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In our news wrap Wednesday, Pfizer agrees to give the U.S. an additional 100 million doses of its COVID-19 vaccine, President-Elect Biden introduces Miguel Cardona as his nominee for Secretary of Education, the FBI says Iran was behind efforts to incite violence against director Christopher Wray and others, and more than 100 people in Ethiopia died in a new massacre over ethic tensions.
In the day's other news: Pfizer agreed to give the U.S. an additional 100 million doses of its COVID-19 vaccine, doubling its current commitment. In return, the U.S. government promised to help the company get better access to manufacturing supplies.
Meanwhile, the Centers for Disease Control and Prevention reported that the U.S. has now vaccinated more than a million people since it first started 10 days ago.
That news came as millions of Americans geared up for holiday travel and celebrations. State officials, like New York's Governor Andrew Cuomo, advised caution.
Gov. Andre Cumo, N.Y.:
Celebrate, but just be smart about the way you celebrate, right? Avoid the density. Open the windows. Take a walk outside. Just be smart about the way you celebrate. Celebrate smart, stop the shutdowns.
Meanwhile, the White House coronavirus response coordinator, Dr. Deborah Birx, said she will soon retire. This comes after backlash over her out-of-state travels during the Thanksgiving holiday weekend. But she promised to stay on long enough to help the incoming Biden administration.
British cargo and travelers slowly made their way into France today, after a two-day blockade was lifted. It aimed to prevent the spread of a new, more contagious COVID-19 variant in the U.K. But a massive backlog of trucks remains near channel ports and highways in England. The gridlock is expected to take days to resolve.
That comes as Britain's health secretary warned his country has detected yet another new COVID variant linked to South Africa.
This new variant is highly concerning because it is yet more transmissible, and it appears to have mutated further than the new variant that has been discovered in the U.K.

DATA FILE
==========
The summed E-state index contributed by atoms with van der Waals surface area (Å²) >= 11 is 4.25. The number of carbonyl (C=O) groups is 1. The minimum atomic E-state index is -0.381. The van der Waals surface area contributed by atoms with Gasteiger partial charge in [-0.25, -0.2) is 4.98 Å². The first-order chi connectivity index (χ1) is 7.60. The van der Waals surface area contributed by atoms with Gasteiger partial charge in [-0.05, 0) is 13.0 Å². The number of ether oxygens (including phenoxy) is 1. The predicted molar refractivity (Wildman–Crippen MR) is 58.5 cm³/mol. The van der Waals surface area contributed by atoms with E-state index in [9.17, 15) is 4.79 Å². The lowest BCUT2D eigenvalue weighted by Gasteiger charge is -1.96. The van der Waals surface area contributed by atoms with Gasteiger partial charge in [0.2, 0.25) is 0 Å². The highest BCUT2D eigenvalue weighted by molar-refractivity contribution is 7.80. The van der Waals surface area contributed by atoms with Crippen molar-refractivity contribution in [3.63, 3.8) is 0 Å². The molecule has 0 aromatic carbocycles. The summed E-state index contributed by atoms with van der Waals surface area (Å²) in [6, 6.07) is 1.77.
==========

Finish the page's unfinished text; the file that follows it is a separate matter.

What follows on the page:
We will have more on COVID-19 in the U.K. and Brexit later in the show.
President-elect Biden formally introduced Miguel Cardona as his nominee for secretary of education. That was today in Wilmington, Delaware. The Connecticut education commissioner is known as a strong advocate for public schools.
If confirmed, Cardona said that one of his top priorities will be addressing inequities within the education system that have been exacerbated by the pandemic.
It's our responsibility, it's our privilege to take this moment and to do the most American thing imaginable, to forge opportunity out of crisis, to draw on our resolve, our ingenuity, and our tireless optimism as a people.
Cardona also supports reopening schools during the pandemic.
Mr. Biden has pledged to reopen most of them by the end of his first 100 days in office.
The FBI says that Iran was behind online efforts to incite violence against its director, Christopher Wray, and other top officials earlier this month. They targeted individuals who refuted President Trump's false claims of widespread election fraud. Ousted Homeland Security Department official Christopher Krebs was also among more than a dozen people threatened.
Their home addresses and other personal information were posted on a Web site, with crosshairs over their photos.
In Ethiopia, more than 100 people died in a new massacre over ethnic tensions today. The Ethiopian Human Rights Commission said the attack happened in the western part of the country, separate from the ongoing conflict in Tigray. It is not clear yet who the attackers were.
A massive fire erupted today at a temporary migrant camp in Northwestern Bosnia. Thick black smoke billowed over tents, as residents jumped fences to escape the flames. Officials believe that some residents started the fire to protest the camp's planned closure for winter refurbishing. Bosnia has become a bottleneck for thousands of migrants hoping to reach the Europe.
Hong Kong media tycoon Jimmy Lai was granted bail today, after three weeks in custody. The prominent Beijing critic was charged under a national security law that punishes dissent in the semiautonomous Chinese territory. He walked out of court today after being placed under house arrest and barred from making public statements.
Back in this country, consumer spending fell in November for the first time since April. The 0.4 percent drop came amid the normally bustling holiday shopping season.
And stocks were mixed on Wall Street today. The Dow Jones industrial average rose 114 points to close at 30130. The Nasdaq fell 37 points, and the S&P 500 added three.
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